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Two Of Joe Biden’s Cabinet Picks Pushed Clinton To Pardon Cocaine Trafficker Whose Dad Donated To Democrats

Bill Clinton pardoned the drug trafficker in a spree before he left office handing out favors to numerous old friends and campaign donors. Biden Cabinet picks Xavier Becerra and Alejandro Mayorkas helped.

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Two of Joe Biden’s cabinet picks assisted former President Bill Clinton’s “pardongate” scandal by lobbying for clemency for a convicted cocaine trafficker whose father had contributed to Democrat campaigns.

According to a House Committee on Government Reform report from 2002 revisited recently by The Daily Caller, Xavier Becerra, Biden’s pick for Health and Human Services Secretary, and Alejandro Mayorkas, Biden’s pick for the head of Department of Homeland Security, both helped obtain a presidential pardon for Carlos Vignali.

The report states that a “key element” in the release of the drug trafficker were “letters from prominent Los Angeles-area politicians,” to whom Vignali’s father had contributed large sums, including Becerra. At the time, all of these men hailed from Los Angeles, where Vignali’s father was a businessman, with Becerra as a U.S. congressman and Mayorkas as the U.S. attorney.

“A number of these letters contained misleading statements calculated to create the impression that Carlos Vignali was innocent,” the report stated. That is false. Clinton pardoned Vignali during a pardon spree before he left office handing out favors to numerous old friends and campaign donors who had been convicted of crimes. The Clinton White House was notorious for doing business this way.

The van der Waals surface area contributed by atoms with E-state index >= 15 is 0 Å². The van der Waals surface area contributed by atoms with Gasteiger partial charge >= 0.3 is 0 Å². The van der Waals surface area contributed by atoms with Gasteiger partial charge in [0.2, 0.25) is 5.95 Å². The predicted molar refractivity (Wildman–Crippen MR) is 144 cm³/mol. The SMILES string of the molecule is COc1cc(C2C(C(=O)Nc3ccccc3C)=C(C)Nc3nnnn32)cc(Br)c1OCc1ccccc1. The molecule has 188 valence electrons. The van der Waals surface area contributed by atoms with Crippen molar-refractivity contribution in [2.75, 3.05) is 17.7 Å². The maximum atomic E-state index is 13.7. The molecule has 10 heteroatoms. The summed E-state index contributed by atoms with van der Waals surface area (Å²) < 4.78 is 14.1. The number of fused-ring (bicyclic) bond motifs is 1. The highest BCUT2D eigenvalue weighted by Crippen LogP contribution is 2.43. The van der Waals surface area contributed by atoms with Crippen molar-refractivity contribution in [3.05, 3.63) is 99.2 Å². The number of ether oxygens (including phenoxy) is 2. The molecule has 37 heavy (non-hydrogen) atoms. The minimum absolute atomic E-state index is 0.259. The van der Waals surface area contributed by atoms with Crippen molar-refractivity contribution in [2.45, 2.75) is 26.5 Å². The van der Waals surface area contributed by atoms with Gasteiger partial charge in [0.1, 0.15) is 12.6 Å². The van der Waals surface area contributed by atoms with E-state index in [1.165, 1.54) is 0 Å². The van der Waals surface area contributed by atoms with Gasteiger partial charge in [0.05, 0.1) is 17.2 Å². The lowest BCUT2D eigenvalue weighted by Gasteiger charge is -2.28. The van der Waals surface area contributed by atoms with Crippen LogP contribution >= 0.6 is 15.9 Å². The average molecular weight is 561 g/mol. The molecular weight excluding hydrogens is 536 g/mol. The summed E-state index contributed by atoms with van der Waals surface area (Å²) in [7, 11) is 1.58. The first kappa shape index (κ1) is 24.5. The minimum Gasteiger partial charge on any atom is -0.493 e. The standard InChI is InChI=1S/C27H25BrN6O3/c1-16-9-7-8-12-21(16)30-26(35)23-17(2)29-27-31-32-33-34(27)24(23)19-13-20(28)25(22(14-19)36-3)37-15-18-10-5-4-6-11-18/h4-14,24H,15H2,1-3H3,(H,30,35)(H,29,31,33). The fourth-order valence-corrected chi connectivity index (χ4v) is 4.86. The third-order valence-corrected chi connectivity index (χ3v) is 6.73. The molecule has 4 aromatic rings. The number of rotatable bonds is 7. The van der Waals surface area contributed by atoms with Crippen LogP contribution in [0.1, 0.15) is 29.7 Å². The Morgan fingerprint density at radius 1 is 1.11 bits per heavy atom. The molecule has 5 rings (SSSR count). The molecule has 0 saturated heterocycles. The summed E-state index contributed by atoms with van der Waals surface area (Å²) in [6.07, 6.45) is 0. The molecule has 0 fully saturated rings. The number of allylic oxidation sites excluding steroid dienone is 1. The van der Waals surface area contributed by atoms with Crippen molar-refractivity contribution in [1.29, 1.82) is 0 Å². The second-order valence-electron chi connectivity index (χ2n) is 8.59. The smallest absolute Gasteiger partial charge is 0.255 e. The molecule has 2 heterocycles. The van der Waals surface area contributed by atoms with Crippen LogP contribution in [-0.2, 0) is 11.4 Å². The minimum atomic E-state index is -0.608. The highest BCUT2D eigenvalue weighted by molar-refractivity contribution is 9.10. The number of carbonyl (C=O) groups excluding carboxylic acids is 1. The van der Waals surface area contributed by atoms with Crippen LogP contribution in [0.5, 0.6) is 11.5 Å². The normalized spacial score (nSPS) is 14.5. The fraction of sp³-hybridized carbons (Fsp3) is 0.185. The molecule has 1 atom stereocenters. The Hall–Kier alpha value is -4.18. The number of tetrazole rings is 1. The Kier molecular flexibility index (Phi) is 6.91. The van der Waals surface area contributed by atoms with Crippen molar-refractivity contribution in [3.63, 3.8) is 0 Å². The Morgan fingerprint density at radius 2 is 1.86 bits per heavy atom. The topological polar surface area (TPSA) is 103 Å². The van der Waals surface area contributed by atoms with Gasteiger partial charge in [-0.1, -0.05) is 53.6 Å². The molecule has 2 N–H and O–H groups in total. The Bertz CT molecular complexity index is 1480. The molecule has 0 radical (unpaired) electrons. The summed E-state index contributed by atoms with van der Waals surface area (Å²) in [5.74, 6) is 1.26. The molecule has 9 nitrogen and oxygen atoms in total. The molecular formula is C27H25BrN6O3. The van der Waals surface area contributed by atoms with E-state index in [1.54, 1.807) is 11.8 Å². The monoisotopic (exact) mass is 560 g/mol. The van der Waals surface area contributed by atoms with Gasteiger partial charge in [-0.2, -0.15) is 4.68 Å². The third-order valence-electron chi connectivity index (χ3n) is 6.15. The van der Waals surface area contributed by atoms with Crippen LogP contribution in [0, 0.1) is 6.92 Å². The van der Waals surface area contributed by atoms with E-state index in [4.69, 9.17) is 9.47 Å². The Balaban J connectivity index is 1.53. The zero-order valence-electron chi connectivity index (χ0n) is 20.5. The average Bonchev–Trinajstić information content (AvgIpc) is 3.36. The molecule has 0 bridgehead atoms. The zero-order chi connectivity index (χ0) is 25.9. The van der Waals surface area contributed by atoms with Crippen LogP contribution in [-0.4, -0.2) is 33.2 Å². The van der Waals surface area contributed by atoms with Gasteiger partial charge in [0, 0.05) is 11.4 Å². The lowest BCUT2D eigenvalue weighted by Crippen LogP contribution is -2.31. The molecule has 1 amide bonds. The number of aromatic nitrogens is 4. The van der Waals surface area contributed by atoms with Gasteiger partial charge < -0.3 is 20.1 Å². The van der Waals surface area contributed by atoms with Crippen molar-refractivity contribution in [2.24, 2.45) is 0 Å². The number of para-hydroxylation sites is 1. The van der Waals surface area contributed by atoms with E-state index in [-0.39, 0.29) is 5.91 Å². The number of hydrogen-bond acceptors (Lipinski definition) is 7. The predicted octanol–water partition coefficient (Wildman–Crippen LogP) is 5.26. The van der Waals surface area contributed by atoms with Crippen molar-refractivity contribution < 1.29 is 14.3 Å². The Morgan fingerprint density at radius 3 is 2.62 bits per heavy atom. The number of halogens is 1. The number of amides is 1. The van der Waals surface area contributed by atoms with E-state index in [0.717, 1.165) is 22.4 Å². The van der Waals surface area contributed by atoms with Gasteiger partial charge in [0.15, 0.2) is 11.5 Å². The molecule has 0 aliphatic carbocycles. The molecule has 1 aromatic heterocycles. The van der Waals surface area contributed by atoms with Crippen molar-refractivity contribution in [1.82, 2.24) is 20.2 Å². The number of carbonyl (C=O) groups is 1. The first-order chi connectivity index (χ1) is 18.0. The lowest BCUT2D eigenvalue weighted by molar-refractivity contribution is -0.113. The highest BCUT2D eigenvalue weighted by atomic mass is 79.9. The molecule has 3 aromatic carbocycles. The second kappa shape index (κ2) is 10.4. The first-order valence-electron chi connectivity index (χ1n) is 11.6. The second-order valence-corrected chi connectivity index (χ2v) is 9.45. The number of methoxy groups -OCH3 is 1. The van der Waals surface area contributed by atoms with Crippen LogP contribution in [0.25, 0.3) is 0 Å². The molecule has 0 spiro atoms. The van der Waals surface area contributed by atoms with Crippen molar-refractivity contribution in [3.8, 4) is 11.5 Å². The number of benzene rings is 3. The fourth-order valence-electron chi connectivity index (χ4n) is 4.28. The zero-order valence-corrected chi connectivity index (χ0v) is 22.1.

Vignali’s father, Horacio Vignali, donated to both Becerra’s PAC and his political campaigns for mayor and Congress, totaling more than $17,000 from 1998-2001, an obvious conflict of interest. The House also found that Mayorkas’s support for Vignali was “totally inappropriate” due to his position within the government as a federal prosecutor, another conflict of interest.

“U.S. Attorney Alejandro Mayorkas provided critical support for the Vignali commutation that was inappropriate, given his position,” the report said. “Mayorkas supported the Vignali commutation despite his ignorance of the facts of the case and his knowledge that the prosecutors responsible for the Vignali case opposed clemency.”

Vignali’s sentence was commuted on Jan. 20, 2001, shortly after Becerra wrote a letter to the president the previous November to recommend “a full evaluation of this case to determine if justice has been achieved in the case of Mr. Vignali.” Becerra also repeatedly called the White House advocating for Vignali, according to the House report.

According to White House counsel Meredith Cabe, Mayorkas’s advocacy was also “significant” because “very few prosecutors advocate clemency in any form.”

A deputy White House counsel, Bruce Lindsey, testified that it was Mayorkas’s influence who reached out to him after talking with Vignali’s father, that sold him on the commutation. Despite warnings against clemency from federal prosecutor Todd Jones that the drug dealer was “bad news” and a “major player,” Mayorkas moved ahead to meet with Vignali’s father to talk about a potential pardon.

“Over the next two years, Mayorkas would see Horacio Vignali at various community events and at several one-on-one meetings with Vignali,” the report stated.

In 2013, Mayorkas claimed during his DHS deputy secretary confirmation hearing that he only began supporting Vignali’s pardon after the Clinton White House reached out to him. The House report, however, states that Mayorkas wrote an email in 2001 claiming that he “called the White House counsel’s office” to advocate for Vignali” first.